(June 24, 2021) The Bank of Israel (BOI), Israel’s central bank, has decided to accelerate its research and preparation for the potential issuance of a digital shekel (central bank digital currency (CBDC)). In a press release issued on May 11, 2021, the BOI announced that it was preparing an action plan for issuing an Israeli CBDC. The plan would be implemented if, according to the BOI’s assessment, the benefits of issuing a digital shekel outweighed the costs and potential risks.
To accelerate the process, the BOI released a document, Bank of Israel (BOI) Digital Shekel – Potential Benefits, Draft Model, and Issues to Examine (draft model), and invited the professional community—namely, the payments, finance, and technology sectors; academia; relevant government agencies; and various organizations to submit written comments on the draft model to enable further examination and discussion of various relevant aspects.
Potential CBDC Benefits
According to the BOI Steering Committee on the Potential Issuance of a Digital Shekel, among the main motivations that may lead to a decision to issue of a CBDC are:
a. Creating another efficient, advanced, and secure alternative to the existing and new means of payment in the digital age.
b. Creating an innovative technology that will ensure the adaptation of the payment system to the needs of the future digital economy.
c. Ensuring adequate redundancy of the payment system and its proper functioning during emergencies or breakdowns.
d. Creating an efficient and inexpensive infrastructure for cross-border payments.
e. Maintaining the public’s ability to use digital means of payment while ensuring a certain level of privacy.
f. Support of government policy to reduce the use of cash in the struggle against the “shadow economy.”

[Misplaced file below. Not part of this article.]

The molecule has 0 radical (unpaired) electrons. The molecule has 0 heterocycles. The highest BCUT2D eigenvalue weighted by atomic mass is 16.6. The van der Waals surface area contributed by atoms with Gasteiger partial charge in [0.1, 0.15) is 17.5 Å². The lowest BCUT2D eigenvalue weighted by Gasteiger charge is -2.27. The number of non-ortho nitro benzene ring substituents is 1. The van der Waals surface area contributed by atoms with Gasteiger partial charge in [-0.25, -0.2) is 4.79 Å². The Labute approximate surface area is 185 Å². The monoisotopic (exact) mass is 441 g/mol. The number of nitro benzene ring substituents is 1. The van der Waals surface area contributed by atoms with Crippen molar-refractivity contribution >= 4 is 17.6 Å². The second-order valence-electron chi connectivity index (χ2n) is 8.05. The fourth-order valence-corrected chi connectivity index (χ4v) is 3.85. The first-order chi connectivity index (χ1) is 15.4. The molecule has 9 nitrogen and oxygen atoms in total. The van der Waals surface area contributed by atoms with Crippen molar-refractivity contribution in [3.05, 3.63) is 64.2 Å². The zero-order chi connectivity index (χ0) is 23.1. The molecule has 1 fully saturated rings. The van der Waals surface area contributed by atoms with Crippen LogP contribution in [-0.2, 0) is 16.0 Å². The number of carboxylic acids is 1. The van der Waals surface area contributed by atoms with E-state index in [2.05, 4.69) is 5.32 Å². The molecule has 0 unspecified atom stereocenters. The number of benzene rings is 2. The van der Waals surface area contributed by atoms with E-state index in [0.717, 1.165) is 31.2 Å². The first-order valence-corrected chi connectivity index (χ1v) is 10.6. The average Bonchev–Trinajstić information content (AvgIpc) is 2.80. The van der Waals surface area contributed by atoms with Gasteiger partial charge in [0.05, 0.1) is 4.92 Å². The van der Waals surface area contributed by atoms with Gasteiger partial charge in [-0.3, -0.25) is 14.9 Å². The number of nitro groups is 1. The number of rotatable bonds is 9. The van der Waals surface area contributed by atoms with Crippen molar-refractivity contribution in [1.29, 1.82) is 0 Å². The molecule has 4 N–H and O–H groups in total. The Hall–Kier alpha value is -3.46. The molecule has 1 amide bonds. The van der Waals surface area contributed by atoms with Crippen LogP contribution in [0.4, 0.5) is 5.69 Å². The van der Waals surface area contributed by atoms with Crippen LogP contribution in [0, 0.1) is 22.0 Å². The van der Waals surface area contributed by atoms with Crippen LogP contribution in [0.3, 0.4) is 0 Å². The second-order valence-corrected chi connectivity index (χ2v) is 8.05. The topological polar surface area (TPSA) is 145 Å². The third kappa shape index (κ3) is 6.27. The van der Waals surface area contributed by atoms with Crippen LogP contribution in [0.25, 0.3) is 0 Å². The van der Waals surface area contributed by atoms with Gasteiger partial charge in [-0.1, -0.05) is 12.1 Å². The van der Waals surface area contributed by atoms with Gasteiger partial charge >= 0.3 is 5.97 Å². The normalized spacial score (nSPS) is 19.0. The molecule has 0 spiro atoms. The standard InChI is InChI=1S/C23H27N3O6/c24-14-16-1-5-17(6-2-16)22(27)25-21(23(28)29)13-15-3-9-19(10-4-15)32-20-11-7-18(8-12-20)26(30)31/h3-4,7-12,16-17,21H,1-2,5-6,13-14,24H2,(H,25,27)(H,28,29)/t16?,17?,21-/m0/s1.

The BOI recognized, however, that “some if not all of these benefits may be obtainable through the improvement and upgrading of the existing payment systems, and not necessarily through the issuance of a Bank of Israel digital currency. In addition, the issuance of a CBDC may involve risks.”
Draft Model and Issues to Examine
The draft model proposes “a two-tier system” in which the BOI will provide digital shekels to private sector “payment service providers,” such as banks, credit card companies, fintech firms, or international or domestic technology and/or financial firms that meet the legal and regulatory requirements established by the BOI and other authorities. Payment service providers will “manage the required interfaces with millions of households, conduct the necessary examinations as part of the money laundering prohibition rules, provide the necessary consumer services, and develop advanced capabilities and innovative user interfaces in a competitive environment.”
The draft model suggests that the system will enable easy and efficient future adaptation to new technological developments. While “the payment interface may operate similarly to those of cellular payment applications … in order for the digital shekel to cover various business uses, it will need to have a wide variety of features and capabilities that will require additional payment interfaces.”
The draft model proposes that the digital shekel “will be designed in keeping with the money laundering prohibition rules and in a way that will not harm the government’s efforts to collect taxes. Therefore, in contrast with cash, it will not be possible to enable absolute privacy of the payer or the receiver.” The draft model also notes that the extent of users’ privacy vis-à-vis payment-service providers and, with regard to commercial use, whether providers will be permitted to make of users’ information will be determined later.
Economic characteristics of the digital shekel, such as making simple payments at negligible or no cost, are also listed among the proposals contained in the draft model.
The Steering Committee listed several economic and technological issues and posed a number of questions regarding the payment system in an effort to solicit input from the public.
Internal BOI Pilot Run of the Digital Shekel
The BOI has reportedly adopted ethereum technology for an internal pilot run of the digital shekel. In the experimental environment, the bank issued tokens representing digital shekels and established digital wallets. According to Globes reporter Guy Ben Simon, the system allows for immediate payment upon completion of the transaction and delivery of the product or service, without the involvement of intermediaries such as banks. “The issue of privacy has not yet been determined, but it is clear that the digital shekel will adhere to the rules of money laundering,” said Ben Simon.